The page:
On this day: Orson Welles’ Citizen Kane premiered

Citizen Kane later received 14 Oscar nominations, winning just one. Picture: Kobal
Citizen Kane later received 14 Oscar nominations, winning just one. Picture: Kobal
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EVENTS, birthdays and anniversaries on May 1.

1517: “Evil May Day” riots in London as apprentices attacked foreign residents. Sixty rioters later were hanged.

1522: England declared war on France and Scotland.

1648: Scots began second Civil War.

1707: The Act of Union between Scotland and England came into force.

1786: The first performance took place, in Vienna, of Mozart’s The Marriage of Figaro.

1840: The first Penny Black stamps with Queen Victoria’s head went on sale five days before the official issue date.

1841: London Library, founded by Thomas Carlyle, WE Gladstone, Lord Macaulay and others, was opened.

1851: The Great Exhibition was opened in Hyde Park by Queen Victoria.

1912: The statue of Peter Pan was installed in Kensington Gardens, London. JM Barrie, author of Peter Pan, commissioned and paid for it although children were told fairies put it there.

1931: President Hoover opened New York’s Empire State Building, 1,245ft high, with 102 floors.

1931: First unit trusts went on sale in Britain, marketed by M&G General Trust Fund.

1941: Orson Welles’s first film, Citizen Kane, received its première.

1942: Japanese forces took Mandalay, Burma, while British retreated along Chindwin Valley to India.

1949: Britain’s gas industry was nationalised.

1961: The Betting and Gaming Act came into force, and betting shops opened in Britain.

1978: The May Day holiday was celebrated for the first time in Britain.

1982: British Vulcan bombers flew epic 3,500 miles from Ascension Island to bomb Falklands airport at Port Stanley.

1986: Millions of black people stayed away from jobs and schools in what was described as largest anti-apartheid protest in South Africa’s history.

1989: Vietnamese-installed government in Cambodia changed country’s name and flag.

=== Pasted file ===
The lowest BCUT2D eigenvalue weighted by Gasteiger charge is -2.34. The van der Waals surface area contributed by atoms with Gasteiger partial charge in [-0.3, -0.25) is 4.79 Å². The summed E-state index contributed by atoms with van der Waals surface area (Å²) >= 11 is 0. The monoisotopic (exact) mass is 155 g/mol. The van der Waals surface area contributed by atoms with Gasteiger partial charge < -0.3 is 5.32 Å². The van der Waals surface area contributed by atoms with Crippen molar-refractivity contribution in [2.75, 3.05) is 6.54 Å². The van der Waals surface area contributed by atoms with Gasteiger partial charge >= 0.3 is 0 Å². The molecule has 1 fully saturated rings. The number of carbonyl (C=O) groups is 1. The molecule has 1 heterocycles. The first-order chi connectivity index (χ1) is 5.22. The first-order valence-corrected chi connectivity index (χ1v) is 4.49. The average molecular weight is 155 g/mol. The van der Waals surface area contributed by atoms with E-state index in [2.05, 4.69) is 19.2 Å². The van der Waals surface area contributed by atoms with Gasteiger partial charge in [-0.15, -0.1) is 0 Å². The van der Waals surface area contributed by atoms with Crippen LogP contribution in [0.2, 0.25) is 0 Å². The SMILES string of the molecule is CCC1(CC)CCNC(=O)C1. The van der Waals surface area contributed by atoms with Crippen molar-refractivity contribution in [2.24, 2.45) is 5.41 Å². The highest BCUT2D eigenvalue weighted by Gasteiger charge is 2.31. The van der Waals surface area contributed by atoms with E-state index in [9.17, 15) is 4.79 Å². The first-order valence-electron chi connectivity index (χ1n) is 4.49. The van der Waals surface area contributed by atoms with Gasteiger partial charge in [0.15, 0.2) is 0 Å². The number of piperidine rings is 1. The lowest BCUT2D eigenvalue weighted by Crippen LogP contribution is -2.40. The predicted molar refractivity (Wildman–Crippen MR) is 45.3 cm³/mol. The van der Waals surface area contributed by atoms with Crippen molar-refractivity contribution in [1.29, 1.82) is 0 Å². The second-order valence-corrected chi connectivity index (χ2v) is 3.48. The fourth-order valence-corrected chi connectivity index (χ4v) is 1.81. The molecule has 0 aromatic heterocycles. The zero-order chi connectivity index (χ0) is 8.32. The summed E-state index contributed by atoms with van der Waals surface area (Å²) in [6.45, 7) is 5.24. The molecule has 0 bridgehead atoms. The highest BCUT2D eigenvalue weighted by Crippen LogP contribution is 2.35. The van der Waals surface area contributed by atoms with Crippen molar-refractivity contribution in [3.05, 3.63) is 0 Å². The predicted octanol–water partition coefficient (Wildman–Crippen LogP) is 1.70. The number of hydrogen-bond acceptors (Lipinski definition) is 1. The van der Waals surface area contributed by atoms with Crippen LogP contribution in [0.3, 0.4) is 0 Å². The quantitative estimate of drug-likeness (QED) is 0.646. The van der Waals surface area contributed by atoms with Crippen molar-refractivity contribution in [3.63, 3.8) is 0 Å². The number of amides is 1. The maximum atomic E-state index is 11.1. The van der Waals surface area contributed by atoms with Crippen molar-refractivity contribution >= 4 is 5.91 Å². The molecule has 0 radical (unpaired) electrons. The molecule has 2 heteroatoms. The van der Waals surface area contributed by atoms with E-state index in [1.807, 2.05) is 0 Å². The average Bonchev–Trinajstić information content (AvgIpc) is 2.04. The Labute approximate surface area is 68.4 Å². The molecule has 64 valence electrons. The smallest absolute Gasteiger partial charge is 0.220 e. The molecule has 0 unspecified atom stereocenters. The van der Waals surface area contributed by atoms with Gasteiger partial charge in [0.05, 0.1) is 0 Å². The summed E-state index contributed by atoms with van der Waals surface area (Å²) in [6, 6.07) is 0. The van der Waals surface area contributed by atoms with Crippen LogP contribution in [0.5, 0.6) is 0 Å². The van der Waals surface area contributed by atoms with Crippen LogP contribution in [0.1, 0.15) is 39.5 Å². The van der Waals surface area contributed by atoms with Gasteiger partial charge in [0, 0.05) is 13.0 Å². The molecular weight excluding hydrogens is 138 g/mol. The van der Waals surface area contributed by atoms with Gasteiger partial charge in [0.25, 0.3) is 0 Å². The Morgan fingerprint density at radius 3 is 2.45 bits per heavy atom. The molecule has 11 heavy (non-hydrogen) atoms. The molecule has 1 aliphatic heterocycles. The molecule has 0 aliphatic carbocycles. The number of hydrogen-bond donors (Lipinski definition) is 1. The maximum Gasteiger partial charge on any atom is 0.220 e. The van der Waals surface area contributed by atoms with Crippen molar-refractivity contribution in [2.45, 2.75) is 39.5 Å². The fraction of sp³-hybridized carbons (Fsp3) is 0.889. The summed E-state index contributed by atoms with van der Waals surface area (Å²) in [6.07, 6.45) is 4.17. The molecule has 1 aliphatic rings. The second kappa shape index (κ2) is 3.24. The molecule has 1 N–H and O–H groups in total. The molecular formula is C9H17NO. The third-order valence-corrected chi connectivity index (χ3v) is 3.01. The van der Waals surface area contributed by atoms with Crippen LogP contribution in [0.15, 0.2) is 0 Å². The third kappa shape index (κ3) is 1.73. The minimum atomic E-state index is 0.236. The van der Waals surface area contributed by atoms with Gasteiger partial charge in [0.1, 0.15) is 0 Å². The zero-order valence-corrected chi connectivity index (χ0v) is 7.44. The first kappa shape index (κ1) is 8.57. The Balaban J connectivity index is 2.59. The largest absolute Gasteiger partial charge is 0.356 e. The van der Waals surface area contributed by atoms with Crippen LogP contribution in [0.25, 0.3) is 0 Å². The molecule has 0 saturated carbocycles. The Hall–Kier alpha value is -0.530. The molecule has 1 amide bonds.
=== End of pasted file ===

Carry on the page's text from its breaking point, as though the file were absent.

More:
1990: Soviet protesters heckled president Mikhail Gorbachev at May Day parade on Red Square.

1990: Secret naval documents published in The Scotsman revealed history of accidents involving the multi-million pound submarine hoists at Faslane.

1991: Government forced War Crimes Bill through, using Parliament Act for first time in 40 years to override Lords objections.

1997: Seven Tory Cabinet ministers lost their seats as Labour swept back to power after 18 years in a general election landslide that saw Tony Blair become prime minister. Labour had 419 MPs in the new Parliament, Tories 165, Liberal Democrats 46 and SNP six.

2003: Ten countries – Estonia, Cyprus, Czech Republic, Hungary, Latvia, Lithuania, Malta, Poland, Slovakia and Slovenia – joined the 25-member European Union.

2008: The Conservatives scored a resounding victory in local elections in England and Wales in which Labour’s 24 per cent of the vote cost them 331 seats and pushed them into third place behind the Tories and Liberal Democrats. A day later the Tories’ Boris Johnson unseated Ken Livingstone as mayor of London.

2011: The late Pope, John Paul II, was beatified at a ceremony at the Vatican in front of hundreds of thousands of Catholic faithful.


Joanna Lumley OBE, actress, 69; Rodger Arneil, Scottish rugby player, 71; Naim Attallah, publisher, 84; Lady Sarah Chatto, daughter of Princess Margaret and Lord Snowdon, 51; Roger Chapman, golfer, 56; Judy Collins, singer, 76; Rita Coolidge, Grammy Award-winning pianist/singer, 70; Tony Dobbin, Northern Irish jockey, 43; Prof Phillip King, sculptor, president of the Royal Academy of Arts 1997-2004, 81; Danny McGrain, Scottish footballer, 65; Julian Mitchell, author, 80; Una Stubbs, actress, 78; Antony Worrall Thompson, television chef and restaurateur, 64; Anushka Sharma, actress, 27; Ray Parker junior, musician, 61.


Births: 1218 Rudolf I, founder of the Habsburg dynasty; 1672 Joseph Addison, poet, essayist and co-founder of The Spectator; 1839 Hilaire, Comte de Chardonnet, rayon manufacture pioneer; 1878 James Graham, 6th Duke of Montrose, inventor; 1923 Joseph Heller, author (Catch-22).

Deaths: 1700 John Dryden, Poet Laureate for 32 years; 1859 John Walker, inventor of friction match; 1873 David Livingstone, medical missionary, traveller, philanthropist; 1928 Sir Ebenezer Howard, founder of Letchworth and Welwyn Garden cities; 1945 Joseph Goebbels, Nazi leader; 1952 William Fox, founder of 20th Century Fox; 1998 Justin Fashanu, footballer; 2011 Ted Lowe MBE, British snooker commentator; 2011 Sir Henry Cooper OBE, former British heavyweight boxing champion.